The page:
3
$\begingroup$

Suppose $X,Y$ are symmetric, independent random walks on the lattice $\mathbb{Z}^2$. I am trying to find the probability: $$\mathbb{P}\big(X_n=Y_n=(0,0)\;\text{for some}\;n\,\big|\,X_0=Y_0=(0,N)\big)$$ i.e. that both eventually meet at the origin given that both start at $A=(0,N)$.


So I think we can write the probability as $\sum_n \big(p_{A,0}^{(n)}\big)^2$ where $p_{ij}^{(n)}$ is the probability of getting from $i$ to $j$ in exactly $n$ steps. But then I'm not sure how to proceed. I'm familiar with the usual random walk where we look at $p_{0,0}^{(n)}$ to prove recurrence, but the starting point here bothers me. I could define hitting times for when each reaches the origin but that doesn't seem like a good idea...

$\endgroup$
  • $\begingroup$ Your formula $\sum_n (p^{(n)}_{A,0})^2$ gives not the probability of a meeting, but rather the expected number of meetings. $\endgroup$ – Robert Israel May 17 '16 at 0:31
0
$\begingroup$

Consider the positions of the two walkers as corresponding to a point in $\mathbb Z^4$, initially $Z_0 = (N,0,N,0)$. At each step, you add to your current position one of the $16$ possible displacements $S = \{(\pm 1,0,\pm 1, 0), (\pm 1, 0, 0, \pm 1), (0,\pm 1, \pm 1, 0), (0, \pm 1, 0, \pm 1)\}$, with equal probabilities. Since this is four-dimensional, we expect the walk to be transient. The hitting probability for $(0,0,0,0)$, starting at $(x,y,z,w)$, is $u(x,y,z,w)$ where $u(0,0,0,0) = 1$, $u(X) = (1/16) \sum_{s \in S} u(X+s)$ otherwise, and $\lim_{|X| \to \infty} u(X) = 0$. Using Fourier series, this can be expressed in terms of integrals over $[0, 2\pi]^4$.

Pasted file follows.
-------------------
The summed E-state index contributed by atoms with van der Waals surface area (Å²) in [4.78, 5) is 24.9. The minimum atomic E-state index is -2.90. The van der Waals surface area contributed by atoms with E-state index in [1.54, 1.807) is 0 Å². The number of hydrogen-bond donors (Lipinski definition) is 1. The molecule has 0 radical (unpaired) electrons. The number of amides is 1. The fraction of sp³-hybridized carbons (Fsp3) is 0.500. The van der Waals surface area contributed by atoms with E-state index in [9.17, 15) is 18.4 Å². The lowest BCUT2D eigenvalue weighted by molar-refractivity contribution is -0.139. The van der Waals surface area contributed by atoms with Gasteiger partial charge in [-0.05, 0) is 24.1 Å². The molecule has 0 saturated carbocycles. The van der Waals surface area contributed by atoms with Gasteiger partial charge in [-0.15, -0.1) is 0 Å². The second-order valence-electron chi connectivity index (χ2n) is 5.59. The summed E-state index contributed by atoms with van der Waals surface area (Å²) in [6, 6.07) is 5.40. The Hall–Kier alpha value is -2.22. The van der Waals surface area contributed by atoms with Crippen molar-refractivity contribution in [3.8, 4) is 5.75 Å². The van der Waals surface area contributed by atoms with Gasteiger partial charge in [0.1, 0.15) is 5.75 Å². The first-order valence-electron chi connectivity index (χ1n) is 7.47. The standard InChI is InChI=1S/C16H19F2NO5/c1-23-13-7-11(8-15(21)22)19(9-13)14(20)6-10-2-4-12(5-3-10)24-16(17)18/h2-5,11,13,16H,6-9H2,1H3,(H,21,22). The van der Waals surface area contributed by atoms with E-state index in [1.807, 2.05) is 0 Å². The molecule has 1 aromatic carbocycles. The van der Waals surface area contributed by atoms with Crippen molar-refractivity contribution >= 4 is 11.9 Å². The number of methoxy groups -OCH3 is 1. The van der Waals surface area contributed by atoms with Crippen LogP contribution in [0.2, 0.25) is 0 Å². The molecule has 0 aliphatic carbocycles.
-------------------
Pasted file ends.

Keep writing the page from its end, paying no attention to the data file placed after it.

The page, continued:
$\endgroup$

Your Answer

By clicking “Post Your Answer”, you agree to our terms of service, privacy policy and cookie policy

Not the answer you're looking for? Browse other questions tagged or ask your own question.